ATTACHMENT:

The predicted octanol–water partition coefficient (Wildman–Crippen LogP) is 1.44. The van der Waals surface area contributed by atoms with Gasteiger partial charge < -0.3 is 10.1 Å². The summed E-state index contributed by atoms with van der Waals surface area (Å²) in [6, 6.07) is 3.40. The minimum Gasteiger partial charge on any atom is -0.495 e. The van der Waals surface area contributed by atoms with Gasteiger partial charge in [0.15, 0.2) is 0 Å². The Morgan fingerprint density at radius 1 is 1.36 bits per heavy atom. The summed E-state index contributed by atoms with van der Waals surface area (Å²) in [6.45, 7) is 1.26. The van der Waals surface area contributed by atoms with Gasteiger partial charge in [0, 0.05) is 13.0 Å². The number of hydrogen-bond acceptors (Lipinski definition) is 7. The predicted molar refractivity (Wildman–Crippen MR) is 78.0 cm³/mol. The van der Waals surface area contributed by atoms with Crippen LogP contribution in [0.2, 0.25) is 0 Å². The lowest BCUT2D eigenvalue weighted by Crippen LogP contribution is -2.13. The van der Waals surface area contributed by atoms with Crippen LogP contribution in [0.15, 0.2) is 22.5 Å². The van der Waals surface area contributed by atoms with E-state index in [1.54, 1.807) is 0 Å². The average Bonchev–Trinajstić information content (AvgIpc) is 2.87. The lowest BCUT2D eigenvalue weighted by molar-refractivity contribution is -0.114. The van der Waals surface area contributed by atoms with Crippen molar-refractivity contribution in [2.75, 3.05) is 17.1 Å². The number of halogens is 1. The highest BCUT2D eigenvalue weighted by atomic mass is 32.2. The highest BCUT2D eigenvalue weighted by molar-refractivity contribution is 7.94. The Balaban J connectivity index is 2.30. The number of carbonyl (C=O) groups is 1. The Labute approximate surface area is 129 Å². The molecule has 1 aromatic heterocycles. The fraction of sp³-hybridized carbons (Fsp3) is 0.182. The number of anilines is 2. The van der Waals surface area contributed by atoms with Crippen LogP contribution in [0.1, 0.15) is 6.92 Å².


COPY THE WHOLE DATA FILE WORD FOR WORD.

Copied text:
The predicted octanol–water partition coefficient (Wildman–Crippen LogP) is 1.44. The van der Waals surface area contributed by atoms with Gasteiger partial charge < -0.3 is 10.1 Å². The summed E-state index contributed by atoms with van der Waals surface area (Å²) in [6, 6.07) is 3.40. The minimum Gasteiger partial charge on any atom is -0.495 e. The van der Waals surface area contributed by atoms with Gasteiger partial charge in [0.15, 0.2) is 0 Å². The Morgan fingerprint density at radius 1 is 1.36 bits per heavy atom. The summed E-state index contributed by atoms with van der Waals surface area (Å²) in [6.45, 7) is 1.26. The van der Waals surface area contributed by atoms with Gasteiger partial charge in [0, 0.05) is 13.0 Å². The number of hydrogen-bond acceptors (Lipinski definition) is 7. The predicted molar refractivity (Wildman–Crippen MR) is 78.0 cm³/mol. The van der Waals surface area contributed by atoms with Crippen LogP contribution in [0.2, 0.25) is 0 Å². The lowest BCUT2D eigenvalue weighted by Crippen LogP contribution is -2.13. The van der Waals surface area contributed by atoms with Crippen LogP contribution in [0.15, 0.2) is 22.5 Å². The van der Waals surface area contributed by atoms with E-state index in [1.54, 1.807) is 0 Å². The average Bonchev–Trinajstić information content (AvgIpc) is 2.87. The lowest BCUT2D eigenvalue weighted by molar-refractivity contribution is -0.114. The van der Waals surface area contributed by atoms with Crippen molar-refractivity contribution in [2.75, 3.05) is 17.1 Å². The number of halogens is 1. The highest BCUT2D eigenvalue weighted by atomic mass is 32.2. The highest BCUT2D eigenvalue weighted by molar-refractivity contribution is 7.94. The Balaban J connectivity index is 2.30. The number of carbonyl (C=O) groups is 1. The Labute approximate surface area is 129 Å². The molecule has 1 aromatic heterocycles. The fraction of sp³-hybridized carbons (Fsp3) is 0.182. The number of anilines is 2. The van der Waals surface area contributed by atoms with Crippen LogP contribution in [0.1, 0.15) is 6.92 Å².